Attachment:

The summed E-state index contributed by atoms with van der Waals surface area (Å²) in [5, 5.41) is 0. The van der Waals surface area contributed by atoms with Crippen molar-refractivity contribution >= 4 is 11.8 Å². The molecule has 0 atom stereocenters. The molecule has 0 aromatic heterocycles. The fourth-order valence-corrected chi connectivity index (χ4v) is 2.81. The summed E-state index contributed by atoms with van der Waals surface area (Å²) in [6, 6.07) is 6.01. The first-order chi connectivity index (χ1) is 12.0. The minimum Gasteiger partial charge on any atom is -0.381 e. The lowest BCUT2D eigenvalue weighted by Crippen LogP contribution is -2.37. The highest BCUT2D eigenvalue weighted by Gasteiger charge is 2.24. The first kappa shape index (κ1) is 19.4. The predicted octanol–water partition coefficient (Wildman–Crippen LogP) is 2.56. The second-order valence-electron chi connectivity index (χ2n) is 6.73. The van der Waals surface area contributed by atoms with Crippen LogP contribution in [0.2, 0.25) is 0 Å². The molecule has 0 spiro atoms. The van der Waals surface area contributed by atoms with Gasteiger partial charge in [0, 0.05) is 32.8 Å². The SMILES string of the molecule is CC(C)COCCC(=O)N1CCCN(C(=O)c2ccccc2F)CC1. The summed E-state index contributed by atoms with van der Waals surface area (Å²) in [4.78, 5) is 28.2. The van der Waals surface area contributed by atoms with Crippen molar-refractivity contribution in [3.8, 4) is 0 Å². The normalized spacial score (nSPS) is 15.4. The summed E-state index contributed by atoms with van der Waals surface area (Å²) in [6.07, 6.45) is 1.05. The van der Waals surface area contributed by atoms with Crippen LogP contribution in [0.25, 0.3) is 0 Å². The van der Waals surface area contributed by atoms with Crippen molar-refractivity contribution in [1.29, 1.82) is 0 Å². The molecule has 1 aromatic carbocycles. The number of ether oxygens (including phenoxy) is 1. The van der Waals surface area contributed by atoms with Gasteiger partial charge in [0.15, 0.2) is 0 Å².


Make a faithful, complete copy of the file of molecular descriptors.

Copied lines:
The summed E-state index contributed by atoms with van der Waals surface area (Å²) in [5, 5.41) is 0. The van der Waals surface area contributed by atoms with Crippen molar-refractivity contribution >= 4 is 11.8 Å². The molecule has 0 atom stereocenters. The molecule has 0 aromatic heterocycles. The fourth-order valence-corrected chi connectivity index (χ4v) is 2.81. The summed E-state index contributed by atoms with van der Waals surface area (Å²) in [6, 6.07) is 6.01. The first-order chi connectivity index (χ1) is 12.0. The minimum Gasteiger partial charge on any atom is -0.381 e. The lowest BCUT2D eigenvalue weighted by Crippen LogP contribution is -2.37. The highest BCUT2D eigenvalue weighted by Gasteiger charge is 2.24. The first kappa shape index (κ1) is 19.4. The predicted octanol–water partition coefficient (Wildman–Crippen LogP) is 2.56. The second-order valence-electron chi connectivity index (χ2n) is 6.73. The van der Waals surface area contributed by atoms with Crippen LogP contribution in [0.2, 0.25) is 0 Å². The molecule has 0 spiro atoms. The van der Waals surface area contributed by atoms with Gasteiger partial charge in [0, 0.05) is 32.8 Å². The SMILES string of the molecule is CC(C)COCCC(=O)N1CCCN(C(=O)c2ccccc2F)CC1. The summed E-state index contributed by atoms with van der Waals surface area (Å²) in [4.78, 5) is 28.2. The van der Waals surface area contributed by atoms with Crippen molar-refractivity contribution in [3.8, 4) is 0 Å². The normalized spacial score (nSPS) is 15.4. The summed E-state index contributed by atoms with van der Waals surface area (Å²) in [6.07, 6.45) is 1.05. The van der Waals surface area contributed by atoms with Crippen LogP contribution in [0.25, 0.3) is 0 Å². The van der Waals surface area contributed by atoms with Crippen molar-refractivity contribution in [1.29, 1.82) is 0 Å². The molecule has 1 aromatic carbocycles. The number of ether oxygens (including phenoxy) is 1. The van der Waals surface area contributed by atoms with Gasteiger partial charge in [0.15, 0.2) is 0 Å².